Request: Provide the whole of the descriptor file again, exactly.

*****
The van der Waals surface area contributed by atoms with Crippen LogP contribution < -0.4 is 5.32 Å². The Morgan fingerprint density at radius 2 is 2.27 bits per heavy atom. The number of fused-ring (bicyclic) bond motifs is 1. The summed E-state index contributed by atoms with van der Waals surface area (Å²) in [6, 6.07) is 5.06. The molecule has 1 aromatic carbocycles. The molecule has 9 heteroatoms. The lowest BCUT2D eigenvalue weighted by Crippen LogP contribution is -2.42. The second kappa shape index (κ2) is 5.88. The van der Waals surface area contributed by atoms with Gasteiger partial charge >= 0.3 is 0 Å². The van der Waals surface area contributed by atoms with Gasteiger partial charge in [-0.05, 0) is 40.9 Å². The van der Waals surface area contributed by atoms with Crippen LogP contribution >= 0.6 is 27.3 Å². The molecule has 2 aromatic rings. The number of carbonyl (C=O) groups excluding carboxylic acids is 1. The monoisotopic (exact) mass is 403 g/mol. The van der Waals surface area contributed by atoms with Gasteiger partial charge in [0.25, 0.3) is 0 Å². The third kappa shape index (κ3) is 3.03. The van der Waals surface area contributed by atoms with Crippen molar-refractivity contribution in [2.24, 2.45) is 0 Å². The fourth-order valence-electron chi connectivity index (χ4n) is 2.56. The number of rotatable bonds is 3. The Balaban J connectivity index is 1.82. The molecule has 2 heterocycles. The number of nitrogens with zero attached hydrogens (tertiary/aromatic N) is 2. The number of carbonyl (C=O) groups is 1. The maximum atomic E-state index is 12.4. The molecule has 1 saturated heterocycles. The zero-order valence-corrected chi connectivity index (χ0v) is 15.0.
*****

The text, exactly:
The van der Waals surface area contributed by atoms with Crippen LogP contribution < -0.4 is 5.32 Å². The Morgan fingerprint density at radius 2 is 2.27 bits per heavy atom. The number of fused-ring (bicyclic) bond motifs is 1. The summed E-state index contributed by atoms with van der Waals surface area (Å²) in [6, 6.07) is 5.06. The molecule has 1 aromatic carbocycles. The molecule has 9 heteroatoms. The lowest BCUT2D eigenvalue weighted by Crippen LogP contribution is -2.42. The second kappa shape index (κ2) is 5.88. The van der Waals surface area contributed by atoms with Gasteiger partial charge >= 0.3 is 0 Å². The van der Waals surface area contributed by atoms with Gasteiger partial charge in [-0.05, 0) is 40.9 Å². The van der Waals surface area contributed by atoms with Crippen LogP contribution >= 0.6 is 27.3 Å². The molecule has 2 aromatic rings. The number of carbonyl (C=O) groups excluding carboxylic acids is 1. The monoisotopic (exact) mass is 403 g/mol. The van der Waals surface area contributed by atoms with Gasteiger partial charge in [0.25, 0.3) is 0 Å². The third kappa shape index (κ3) is 3.03. The van der Waals surface area contributed by atoms with Crippen molar-refractivity contribution in [2.24, 2.45) is 0 Å². The fourth-order valence-electron chi connectivity index (χ4n) is 2.56. The number of rotatable bonds is 3. The Balaban J connectivity index is 1.82. The molecule has 2 heterocycles. The number of nitrogens with zero attached hydrogens (tertiary/aromatic N) is 2. The number of carbonyl (C=O) groups is 1. The maximum atomic E-state index is 12.4. The molecule has 1 saturated heterocycles. The zero-order valence-corrected chi connectivity index (χ0v) is 15.0.